Wednesday, January 11, 2012

It all started with a big...BANG!! 10 songs for 2012!!

Isn't this exciting?!? The new year has arrived and already we've got almost a dozen songs in store to review!!! Let's take a look at 'em shall we?!

"Calling Me Names" by Good Old War: Good Old War would probably be called just "Good Old" if it weren't for the fact that sounds grammatically incorrect!! The reason I say this is because that's just the kind of music Good Old War typically do! Their sound basically is what it'd be like if Simon and Garfunkel and The Lovin' Spoonful had a baby, only updated for the indie/alt generation of the 2000's and 2010's. There's really nothing "war" like about their sound. This is the fifth successful song GOW have had on adult alt radio stations. Unlike their previous four songs, this one really is more folk-ROCK than folk-pop, but mainly because of the (surprise) electric guitar solo in the middle of it (it doesn't sound too out of place, though, in fact, I think it goes right along with the song!) This song is so bubbly and heartwarming, it's honestly hard to believe that its joyful sound masks a tale of heartbreak. Overall, though, this is a very charming, well thought out song!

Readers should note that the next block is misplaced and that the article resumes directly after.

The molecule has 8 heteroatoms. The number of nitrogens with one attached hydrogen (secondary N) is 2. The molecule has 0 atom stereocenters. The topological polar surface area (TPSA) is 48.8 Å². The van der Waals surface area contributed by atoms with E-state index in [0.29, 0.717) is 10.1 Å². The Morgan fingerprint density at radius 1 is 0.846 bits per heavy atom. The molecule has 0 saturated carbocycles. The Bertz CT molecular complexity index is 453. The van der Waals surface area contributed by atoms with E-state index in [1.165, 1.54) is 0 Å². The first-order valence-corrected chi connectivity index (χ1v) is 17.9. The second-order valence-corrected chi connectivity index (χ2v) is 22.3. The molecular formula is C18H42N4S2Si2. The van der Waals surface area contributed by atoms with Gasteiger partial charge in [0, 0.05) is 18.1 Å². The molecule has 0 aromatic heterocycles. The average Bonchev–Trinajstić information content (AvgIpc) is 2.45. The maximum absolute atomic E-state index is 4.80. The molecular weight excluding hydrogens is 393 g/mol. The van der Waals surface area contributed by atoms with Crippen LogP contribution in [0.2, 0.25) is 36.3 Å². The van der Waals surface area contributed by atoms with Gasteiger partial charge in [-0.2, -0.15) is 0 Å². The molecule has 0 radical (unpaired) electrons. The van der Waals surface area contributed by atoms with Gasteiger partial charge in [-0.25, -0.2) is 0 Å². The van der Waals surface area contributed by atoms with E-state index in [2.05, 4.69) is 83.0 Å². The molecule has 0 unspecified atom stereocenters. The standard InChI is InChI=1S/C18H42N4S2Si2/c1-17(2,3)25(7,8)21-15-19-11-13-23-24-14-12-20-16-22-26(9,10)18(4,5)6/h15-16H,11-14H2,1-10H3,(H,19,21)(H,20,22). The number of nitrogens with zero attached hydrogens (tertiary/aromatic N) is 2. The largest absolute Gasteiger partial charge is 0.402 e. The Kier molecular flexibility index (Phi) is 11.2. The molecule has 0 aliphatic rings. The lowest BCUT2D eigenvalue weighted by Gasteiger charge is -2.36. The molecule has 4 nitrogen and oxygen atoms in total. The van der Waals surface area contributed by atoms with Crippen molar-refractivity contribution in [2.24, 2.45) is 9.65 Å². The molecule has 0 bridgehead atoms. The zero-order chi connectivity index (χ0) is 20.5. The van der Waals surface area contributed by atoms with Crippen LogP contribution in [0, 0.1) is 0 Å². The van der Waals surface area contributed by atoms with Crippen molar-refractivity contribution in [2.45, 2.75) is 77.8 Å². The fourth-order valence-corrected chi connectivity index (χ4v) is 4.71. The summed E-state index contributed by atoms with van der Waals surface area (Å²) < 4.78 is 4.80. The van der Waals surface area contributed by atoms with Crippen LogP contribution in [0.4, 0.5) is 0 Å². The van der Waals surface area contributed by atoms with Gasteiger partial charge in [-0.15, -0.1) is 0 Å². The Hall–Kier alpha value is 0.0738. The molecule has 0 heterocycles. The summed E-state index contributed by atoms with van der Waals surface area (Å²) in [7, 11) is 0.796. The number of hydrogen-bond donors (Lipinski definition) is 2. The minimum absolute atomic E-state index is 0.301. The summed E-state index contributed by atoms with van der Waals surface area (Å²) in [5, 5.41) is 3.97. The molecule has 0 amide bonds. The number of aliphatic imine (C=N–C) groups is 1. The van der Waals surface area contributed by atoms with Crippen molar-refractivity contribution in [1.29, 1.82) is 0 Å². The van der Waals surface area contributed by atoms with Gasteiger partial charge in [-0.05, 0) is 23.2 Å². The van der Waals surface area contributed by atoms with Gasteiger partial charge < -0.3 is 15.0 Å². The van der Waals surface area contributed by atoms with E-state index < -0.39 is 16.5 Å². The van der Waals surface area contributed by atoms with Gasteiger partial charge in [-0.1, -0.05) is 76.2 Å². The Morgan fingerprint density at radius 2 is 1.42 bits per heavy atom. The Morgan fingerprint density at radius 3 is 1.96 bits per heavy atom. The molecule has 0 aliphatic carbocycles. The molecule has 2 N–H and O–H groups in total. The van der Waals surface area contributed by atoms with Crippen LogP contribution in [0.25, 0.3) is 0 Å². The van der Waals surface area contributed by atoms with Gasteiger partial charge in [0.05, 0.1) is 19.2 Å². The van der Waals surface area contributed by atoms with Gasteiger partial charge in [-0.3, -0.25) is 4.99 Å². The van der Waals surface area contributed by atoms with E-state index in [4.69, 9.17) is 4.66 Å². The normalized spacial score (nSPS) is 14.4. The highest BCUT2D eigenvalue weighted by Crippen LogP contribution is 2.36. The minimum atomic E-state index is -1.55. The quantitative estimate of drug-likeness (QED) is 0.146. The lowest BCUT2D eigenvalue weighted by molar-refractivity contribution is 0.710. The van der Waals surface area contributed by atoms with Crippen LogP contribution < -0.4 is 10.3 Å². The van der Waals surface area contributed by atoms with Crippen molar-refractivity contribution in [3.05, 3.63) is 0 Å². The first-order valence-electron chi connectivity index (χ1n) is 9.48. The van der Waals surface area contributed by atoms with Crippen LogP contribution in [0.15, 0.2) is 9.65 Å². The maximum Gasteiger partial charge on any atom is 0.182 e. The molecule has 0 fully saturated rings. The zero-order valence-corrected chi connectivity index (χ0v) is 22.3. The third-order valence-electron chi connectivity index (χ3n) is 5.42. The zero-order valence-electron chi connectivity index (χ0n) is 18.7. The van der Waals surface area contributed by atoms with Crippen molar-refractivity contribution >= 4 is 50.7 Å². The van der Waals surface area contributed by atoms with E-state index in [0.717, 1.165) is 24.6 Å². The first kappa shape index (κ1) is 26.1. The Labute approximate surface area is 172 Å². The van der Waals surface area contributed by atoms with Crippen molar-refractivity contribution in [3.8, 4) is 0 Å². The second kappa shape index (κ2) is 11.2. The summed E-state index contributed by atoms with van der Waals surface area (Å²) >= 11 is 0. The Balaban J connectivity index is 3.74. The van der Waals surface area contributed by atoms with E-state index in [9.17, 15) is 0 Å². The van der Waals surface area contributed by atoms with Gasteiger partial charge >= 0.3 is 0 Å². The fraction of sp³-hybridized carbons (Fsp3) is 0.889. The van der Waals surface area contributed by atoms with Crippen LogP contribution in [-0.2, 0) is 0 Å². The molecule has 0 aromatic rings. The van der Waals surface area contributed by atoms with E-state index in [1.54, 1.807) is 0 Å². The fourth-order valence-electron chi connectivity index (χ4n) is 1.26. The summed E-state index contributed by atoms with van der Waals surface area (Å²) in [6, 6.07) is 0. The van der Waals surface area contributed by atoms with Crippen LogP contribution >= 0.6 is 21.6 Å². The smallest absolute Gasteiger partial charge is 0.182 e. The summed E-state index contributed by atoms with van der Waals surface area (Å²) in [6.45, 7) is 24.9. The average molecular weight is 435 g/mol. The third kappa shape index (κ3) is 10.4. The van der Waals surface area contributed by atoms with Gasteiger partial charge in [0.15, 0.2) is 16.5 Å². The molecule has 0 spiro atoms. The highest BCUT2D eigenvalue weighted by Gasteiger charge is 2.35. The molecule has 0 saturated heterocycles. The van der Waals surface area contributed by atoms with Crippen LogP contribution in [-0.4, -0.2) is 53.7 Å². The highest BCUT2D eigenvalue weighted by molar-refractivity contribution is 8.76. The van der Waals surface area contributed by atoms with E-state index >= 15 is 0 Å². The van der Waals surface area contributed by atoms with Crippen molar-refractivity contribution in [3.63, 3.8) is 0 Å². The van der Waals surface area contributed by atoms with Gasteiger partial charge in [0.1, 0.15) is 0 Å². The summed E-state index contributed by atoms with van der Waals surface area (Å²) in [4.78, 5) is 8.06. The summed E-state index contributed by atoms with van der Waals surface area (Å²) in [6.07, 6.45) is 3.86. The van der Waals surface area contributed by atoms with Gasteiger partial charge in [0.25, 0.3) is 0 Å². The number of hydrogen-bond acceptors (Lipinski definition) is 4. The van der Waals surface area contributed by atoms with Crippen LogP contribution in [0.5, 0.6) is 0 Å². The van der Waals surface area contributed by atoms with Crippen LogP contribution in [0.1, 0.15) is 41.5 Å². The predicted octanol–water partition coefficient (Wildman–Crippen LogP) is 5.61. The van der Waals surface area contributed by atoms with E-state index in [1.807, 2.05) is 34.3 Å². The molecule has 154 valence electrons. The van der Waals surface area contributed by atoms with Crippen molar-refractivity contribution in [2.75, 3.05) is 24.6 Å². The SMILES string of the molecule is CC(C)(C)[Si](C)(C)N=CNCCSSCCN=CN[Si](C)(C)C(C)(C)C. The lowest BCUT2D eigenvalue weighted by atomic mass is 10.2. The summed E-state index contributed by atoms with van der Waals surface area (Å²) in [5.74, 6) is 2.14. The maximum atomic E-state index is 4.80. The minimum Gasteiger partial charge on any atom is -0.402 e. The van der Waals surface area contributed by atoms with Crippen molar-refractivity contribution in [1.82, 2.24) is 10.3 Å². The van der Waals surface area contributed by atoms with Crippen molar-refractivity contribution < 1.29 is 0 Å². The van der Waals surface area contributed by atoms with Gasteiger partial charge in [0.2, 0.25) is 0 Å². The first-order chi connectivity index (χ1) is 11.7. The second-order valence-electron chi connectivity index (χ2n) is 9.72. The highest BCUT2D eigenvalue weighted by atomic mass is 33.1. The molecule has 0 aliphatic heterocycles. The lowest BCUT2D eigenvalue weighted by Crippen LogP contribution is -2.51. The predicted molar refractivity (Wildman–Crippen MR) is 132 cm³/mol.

"Chains of Love" by Ryan Adams: Like Ryan's previous adult alt radio mega-hit, "Lucky Now", this is an acoustic Ryan Adams song. Its B major 7th chord (or rather, a capoed chord, from what it looks like in the video I'm watching of this song) already gets it off to a good start, though! It's funny to me that Ryan is not only cutting down his sound, but also the time it takes to do each song, in terms of the songs from his latest album! "Lucky Now" was a little under 3 minutes, and "Chains of Love" is barely under TWO!! (A feat that only songs like The Beatles' "Norwegian Wood" and Nick Drake's "Pink Moon" have accomplished so far!!) Perhaps that's exactly the vibe Ryan is trying to evoke on "Chains of Love" - a somber '60s folk-rock vibe reminiscent of songs like "Pink Moon" and "Norwegian Wood". It initially took me awhile for me to accept that Ryan's latest album wasn't going to have a powerhouse Springsteen/U2 type sound, but now I'm having second thoughts about that, in a good way!!